About Gideon Fountain

I've been selling real estate in Greenwich for 30 years (but not while wearing a bathing suit). During this time I've learned that brokers owe a fiduciary duty to their selling clients, their buying clients, even to people who merely happen to approach them with a real estate question. So there's my method: honest answers, no sleazy tricks, it's worked out well! P.S. Any business that gets a plug in this blog gets it for free, I accept no payments, reduced-price-of-service, nothing, nada, zilch.

Modern Furniture That’s Not Hideous

From French furniture company Roche Bobois. Possibly not something I would do in MY home, but…

A typical suburban real estate agent inspects a minimum of 10 houses per week, often it’s twice that number. That simple fact is the reason the job category “real estate agent” still exists. All that time and effort spent studying, analyzing, discussing with fellow brokers, and watching individual properties go through the sales process from start to finish, makes an agent a valuable person.

If you were foolish enough to ask a denizen of Manhattan “where’s the best fishing spot between Tod’s Point and Indian Harbor”, the Manhattanite wouldn’t have a clue. Similarly, people who merely watch real estate from the comfort of their office swivel chair can certainly have opinions about what a house is worth, but they are not useful opinions.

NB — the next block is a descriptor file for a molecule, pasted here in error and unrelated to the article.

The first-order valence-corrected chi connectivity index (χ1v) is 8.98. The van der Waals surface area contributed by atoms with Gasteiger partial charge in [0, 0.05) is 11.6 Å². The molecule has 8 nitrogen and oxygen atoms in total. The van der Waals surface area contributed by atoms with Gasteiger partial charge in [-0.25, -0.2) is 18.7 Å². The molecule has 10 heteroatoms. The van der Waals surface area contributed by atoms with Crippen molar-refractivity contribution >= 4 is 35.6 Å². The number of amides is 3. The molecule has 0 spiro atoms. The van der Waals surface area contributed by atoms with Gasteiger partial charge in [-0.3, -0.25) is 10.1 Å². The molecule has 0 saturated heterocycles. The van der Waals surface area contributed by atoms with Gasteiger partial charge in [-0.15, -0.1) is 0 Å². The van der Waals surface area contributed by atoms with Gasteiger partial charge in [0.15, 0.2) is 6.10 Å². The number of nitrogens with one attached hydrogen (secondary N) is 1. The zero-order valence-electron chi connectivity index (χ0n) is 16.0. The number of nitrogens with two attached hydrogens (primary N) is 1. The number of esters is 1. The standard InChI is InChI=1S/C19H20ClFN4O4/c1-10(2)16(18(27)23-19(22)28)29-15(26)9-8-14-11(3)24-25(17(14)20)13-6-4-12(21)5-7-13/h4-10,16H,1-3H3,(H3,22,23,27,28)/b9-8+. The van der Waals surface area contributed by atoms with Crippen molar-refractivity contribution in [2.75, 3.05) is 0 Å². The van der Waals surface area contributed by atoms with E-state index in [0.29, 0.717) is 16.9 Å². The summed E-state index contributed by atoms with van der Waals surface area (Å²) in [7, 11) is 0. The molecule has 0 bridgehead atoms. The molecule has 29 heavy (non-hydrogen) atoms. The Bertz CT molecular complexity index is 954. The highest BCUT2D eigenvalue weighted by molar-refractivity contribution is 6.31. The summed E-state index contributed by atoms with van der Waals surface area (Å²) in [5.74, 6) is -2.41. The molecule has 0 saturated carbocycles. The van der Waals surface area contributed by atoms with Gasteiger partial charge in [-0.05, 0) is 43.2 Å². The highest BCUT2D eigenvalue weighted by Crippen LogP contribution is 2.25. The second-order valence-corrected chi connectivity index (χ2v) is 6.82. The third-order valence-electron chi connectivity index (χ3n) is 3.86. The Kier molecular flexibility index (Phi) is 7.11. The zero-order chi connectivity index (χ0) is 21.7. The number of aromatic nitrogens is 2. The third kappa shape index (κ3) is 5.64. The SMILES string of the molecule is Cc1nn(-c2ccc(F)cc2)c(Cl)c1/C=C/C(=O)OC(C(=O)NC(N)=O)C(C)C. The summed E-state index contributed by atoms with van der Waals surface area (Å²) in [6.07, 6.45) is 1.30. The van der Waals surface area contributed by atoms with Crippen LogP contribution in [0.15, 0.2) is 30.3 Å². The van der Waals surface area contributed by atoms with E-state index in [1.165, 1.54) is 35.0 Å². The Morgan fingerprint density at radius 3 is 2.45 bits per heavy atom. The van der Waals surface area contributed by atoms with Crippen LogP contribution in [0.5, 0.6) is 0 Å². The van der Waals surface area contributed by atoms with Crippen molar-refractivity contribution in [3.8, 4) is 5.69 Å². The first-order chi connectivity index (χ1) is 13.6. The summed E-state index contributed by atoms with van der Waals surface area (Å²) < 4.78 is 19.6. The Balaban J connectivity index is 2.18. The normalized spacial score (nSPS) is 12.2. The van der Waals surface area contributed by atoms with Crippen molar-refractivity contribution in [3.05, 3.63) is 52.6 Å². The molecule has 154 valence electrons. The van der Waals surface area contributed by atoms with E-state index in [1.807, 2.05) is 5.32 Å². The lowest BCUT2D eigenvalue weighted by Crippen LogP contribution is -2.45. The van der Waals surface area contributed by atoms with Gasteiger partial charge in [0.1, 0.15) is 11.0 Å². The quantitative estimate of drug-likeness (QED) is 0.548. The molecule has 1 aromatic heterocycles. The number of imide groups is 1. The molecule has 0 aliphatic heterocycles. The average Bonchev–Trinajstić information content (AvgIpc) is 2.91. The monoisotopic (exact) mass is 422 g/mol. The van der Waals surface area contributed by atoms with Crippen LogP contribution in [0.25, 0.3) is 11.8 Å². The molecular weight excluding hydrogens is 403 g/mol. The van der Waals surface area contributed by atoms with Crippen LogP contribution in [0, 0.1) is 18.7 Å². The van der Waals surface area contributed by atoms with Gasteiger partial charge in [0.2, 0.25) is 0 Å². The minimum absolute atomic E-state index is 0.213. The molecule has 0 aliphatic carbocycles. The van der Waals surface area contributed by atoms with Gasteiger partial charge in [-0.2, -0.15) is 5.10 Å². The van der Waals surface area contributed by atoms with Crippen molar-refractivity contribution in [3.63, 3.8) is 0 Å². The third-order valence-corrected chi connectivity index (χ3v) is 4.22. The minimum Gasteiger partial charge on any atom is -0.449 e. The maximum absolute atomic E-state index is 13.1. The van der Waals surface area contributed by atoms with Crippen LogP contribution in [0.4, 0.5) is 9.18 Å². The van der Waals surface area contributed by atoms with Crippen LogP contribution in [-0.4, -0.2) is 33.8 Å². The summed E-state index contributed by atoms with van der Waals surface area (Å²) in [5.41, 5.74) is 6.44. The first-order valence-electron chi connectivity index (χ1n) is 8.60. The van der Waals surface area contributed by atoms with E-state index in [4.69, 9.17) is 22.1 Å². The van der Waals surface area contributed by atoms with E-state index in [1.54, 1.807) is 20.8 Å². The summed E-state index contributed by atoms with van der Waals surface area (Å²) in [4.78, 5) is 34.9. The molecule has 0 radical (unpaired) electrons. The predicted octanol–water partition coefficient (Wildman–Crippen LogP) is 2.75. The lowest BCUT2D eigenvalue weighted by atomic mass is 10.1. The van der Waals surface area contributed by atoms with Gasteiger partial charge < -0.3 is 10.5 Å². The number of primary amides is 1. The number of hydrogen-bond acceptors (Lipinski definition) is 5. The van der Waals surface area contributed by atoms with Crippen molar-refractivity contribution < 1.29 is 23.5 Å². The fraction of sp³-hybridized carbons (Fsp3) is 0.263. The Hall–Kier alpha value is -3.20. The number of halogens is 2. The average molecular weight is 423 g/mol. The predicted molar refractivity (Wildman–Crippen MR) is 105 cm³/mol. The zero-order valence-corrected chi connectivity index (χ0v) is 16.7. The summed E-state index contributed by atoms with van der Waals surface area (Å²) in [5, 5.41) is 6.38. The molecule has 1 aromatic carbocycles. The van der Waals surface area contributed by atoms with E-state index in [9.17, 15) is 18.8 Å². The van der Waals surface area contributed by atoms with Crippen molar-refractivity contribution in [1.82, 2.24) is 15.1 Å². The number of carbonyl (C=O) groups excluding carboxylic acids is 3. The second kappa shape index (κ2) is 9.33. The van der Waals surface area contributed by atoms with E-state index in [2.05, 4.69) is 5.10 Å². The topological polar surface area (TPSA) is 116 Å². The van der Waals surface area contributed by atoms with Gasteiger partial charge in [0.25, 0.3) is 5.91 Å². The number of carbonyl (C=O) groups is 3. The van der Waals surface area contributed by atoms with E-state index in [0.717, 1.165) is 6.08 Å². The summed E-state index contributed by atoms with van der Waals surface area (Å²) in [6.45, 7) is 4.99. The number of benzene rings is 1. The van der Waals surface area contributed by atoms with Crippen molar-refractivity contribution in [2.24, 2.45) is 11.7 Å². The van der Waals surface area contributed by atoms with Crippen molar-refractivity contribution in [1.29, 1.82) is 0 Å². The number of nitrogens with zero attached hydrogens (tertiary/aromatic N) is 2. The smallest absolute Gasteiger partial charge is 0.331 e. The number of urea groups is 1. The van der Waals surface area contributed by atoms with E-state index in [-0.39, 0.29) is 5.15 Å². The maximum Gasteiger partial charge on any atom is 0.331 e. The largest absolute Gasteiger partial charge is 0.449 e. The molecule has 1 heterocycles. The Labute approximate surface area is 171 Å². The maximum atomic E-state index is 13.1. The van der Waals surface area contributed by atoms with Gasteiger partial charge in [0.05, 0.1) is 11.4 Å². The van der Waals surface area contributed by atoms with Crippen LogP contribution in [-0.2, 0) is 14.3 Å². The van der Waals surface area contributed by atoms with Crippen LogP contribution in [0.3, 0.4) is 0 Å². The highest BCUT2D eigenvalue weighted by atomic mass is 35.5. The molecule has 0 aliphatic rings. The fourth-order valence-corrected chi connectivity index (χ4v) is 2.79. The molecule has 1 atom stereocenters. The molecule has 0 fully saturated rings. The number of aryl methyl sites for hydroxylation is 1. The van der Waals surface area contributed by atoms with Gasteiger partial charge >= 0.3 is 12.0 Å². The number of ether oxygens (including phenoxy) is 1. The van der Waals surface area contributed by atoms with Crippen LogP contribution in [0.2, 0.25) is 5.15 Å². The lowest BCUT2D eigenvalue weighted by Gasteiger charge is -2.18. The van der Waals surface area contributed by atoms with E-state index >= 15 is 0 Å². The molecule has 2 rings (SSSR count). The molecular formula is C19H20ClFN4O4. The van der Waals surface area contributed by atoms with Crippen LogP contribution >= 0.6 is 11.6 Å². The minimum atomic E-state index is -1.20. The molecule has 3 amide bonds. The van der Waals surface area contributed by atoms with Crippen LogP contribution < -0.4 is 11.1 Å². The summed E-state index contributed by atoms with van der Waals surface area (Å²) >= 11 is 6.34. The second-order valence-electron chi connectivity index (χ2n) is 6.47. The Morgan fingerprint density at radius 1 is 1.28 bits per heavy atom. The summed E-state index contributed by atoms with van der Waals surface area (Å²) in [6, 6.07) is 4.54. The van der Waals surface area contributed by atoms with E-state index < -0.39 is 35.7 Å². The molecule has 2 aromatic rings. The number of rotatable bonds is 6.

But where was I? Oh yes, modern furniture! So, with all that house-looking, we brokers encounter an awful lot of hideous glass and steel tables, steel chairs and bookcases (with no books), white shaggy couches, and of course, faux zebra throw rugs. Gets tiresome.

One sees more and more of THIS…

and less and less of THIS… (maybe that’s a good thing?)

It is therefore amazing that I have stumbled upon contemporary furniture that even I must admit ain’t bad looking. See if you agree: RocheBobois

(It’s a French furniture company, looks like the nearest showroom is on Manhattan’s upper west side, at 2040 Broadway)

 

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Multiple Bids (in a slow market, go figure)

37 Tower Road, Riverside, original ask: $7.995M, eventual sell: $6.3M.
Co-List: Stacy Daccache, Cynthia DeRiemer
Sell: (Rye, NY broker)  Go to photos and check out the spectacular view.

Well, it’s happened again! As surely as night follows day (or is it the other way around), a house has come on the market with a, er, optimistic asking price, then got reduced and reduced and reduced again, and what happens? bidding war!

Of course, you never, ever get it back to that original asking price, but this example proves once again that, after multiple price reductions, most Greenwich properties start to resemble a bargain. If a seller has reduced multiple times, and you, you clever devil, have gotten them to agree to a price still lower, act fast, because someone invariably will notice what you noticed.

That’s what happend here.  A deal had apparently been struck, possibly around $6M? but suddenly, other buyers appeared, and drove the price up to $6.3M!

Tune in to my show, Wednesday mornings, 11:00-12:00 noon to hear more about this. On the radio 1490 AM or the web, www.WGCH.com

Fountain, right. Wilcox left

Again With The Bidding Wars

17 Roosevelt Avenue (corner of Irvine), Old Greenwich. Asked: $1.050M
Sold: $1.4M
List: Ann Simpson
Sell: Sheila Starr

17 Roosevelt only has .23 acres, but the existing house was shoved over into the corner, resulting in this (relatively) huge side yard.